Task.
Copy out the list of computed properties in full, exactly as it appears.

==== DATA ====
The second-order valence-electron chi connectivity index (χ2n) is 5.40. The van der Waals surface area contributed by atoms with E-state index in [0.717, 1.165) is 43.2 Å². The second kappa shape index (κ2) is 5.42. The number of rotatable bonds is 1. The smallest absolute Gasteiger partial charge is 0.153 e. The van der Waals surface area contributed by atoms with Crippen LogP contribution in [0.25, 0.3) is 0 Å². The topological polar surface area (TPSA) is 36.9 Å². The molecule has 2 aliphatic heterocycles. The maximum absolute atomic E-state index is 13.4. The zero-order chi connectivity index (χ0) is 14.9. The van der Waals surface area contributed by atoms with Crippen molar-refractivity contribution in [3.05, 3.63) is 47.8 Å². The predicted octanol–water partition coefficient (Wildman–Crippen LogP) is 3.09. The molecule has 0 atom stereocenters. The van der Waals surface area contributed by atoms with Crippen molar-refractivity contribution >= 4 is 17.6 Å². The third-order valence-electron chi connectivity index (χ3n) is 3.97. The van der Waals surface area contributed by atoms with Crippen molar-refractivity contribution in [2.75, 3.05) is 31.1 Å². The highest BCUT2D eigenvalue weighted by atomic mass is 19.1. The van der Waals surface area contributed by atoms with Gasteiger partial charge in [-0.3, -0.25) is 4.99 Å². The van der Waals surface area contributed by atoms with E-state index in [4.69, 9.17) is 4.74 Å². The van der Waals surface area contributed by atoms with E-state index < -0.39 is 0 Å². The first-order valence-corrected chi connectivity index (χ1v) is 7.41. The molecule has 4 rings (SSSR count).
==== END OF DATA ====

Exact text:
The second-order valence-electron chi connectivity index (χ2n) is 5.40. The van der Waals surface area contributed by atoms with E-state index in [0.717, 1.165) is 43.2 Å². The second kappa shape index (κ2) is 5.42. The number of rotatable bonds is 1. The smallest absolute Gasteiger partial charge is 0.153 e. The van der Waals surface area contributed by atoms with Crippen LogP contribution in [0.25, 0.3) is 0 Å². The topological polar surface area (TPSA) is 36.9 Å². The molecule has 2 aliphatic heterocycles. The maximum absolute atomic E-state index is 13.4. The zero-order chi connectivity index (χ0) is 14.9. The van der Waals surface area contributed by atoms with Crippen molar-refractivity contribution in [3.05, 3.63) is 47.8 Å². The predicted octanol–water partition coefficient (Wildman–Crippen LogP) is 3.09. The molecule has 0 atom stereocenters. The van der Waals surface area contributed by atoms with Crippen molar-refractivity contribution >= 4 is 17.6 Å². The third-order valence-electron chi connectivity index (χ3n) is 3.97. The van der Waals surface area contributed by atoms with Crippen molar-refractivity contribution in [2.75, 3.05) is 31.1 Å². The highest BCUT2D eigenvalue weighted by atomic mass is 19.1. The van der Waals surface area contributed by atoms with Gasteiger partial charge in [-0.3, -0.25) is 4.99 Å². The van der Waals surface area contributed by atoms with E-state index in [4.69, 9.17) is 4.74 Å². The van der Waals surface area contributed by atoms with E-state index < -0.39 is 0 Å². The first-order valence-corrected chi connectivity index (χ1v) is 7.41. The molecule has 4 rings (SSSR count).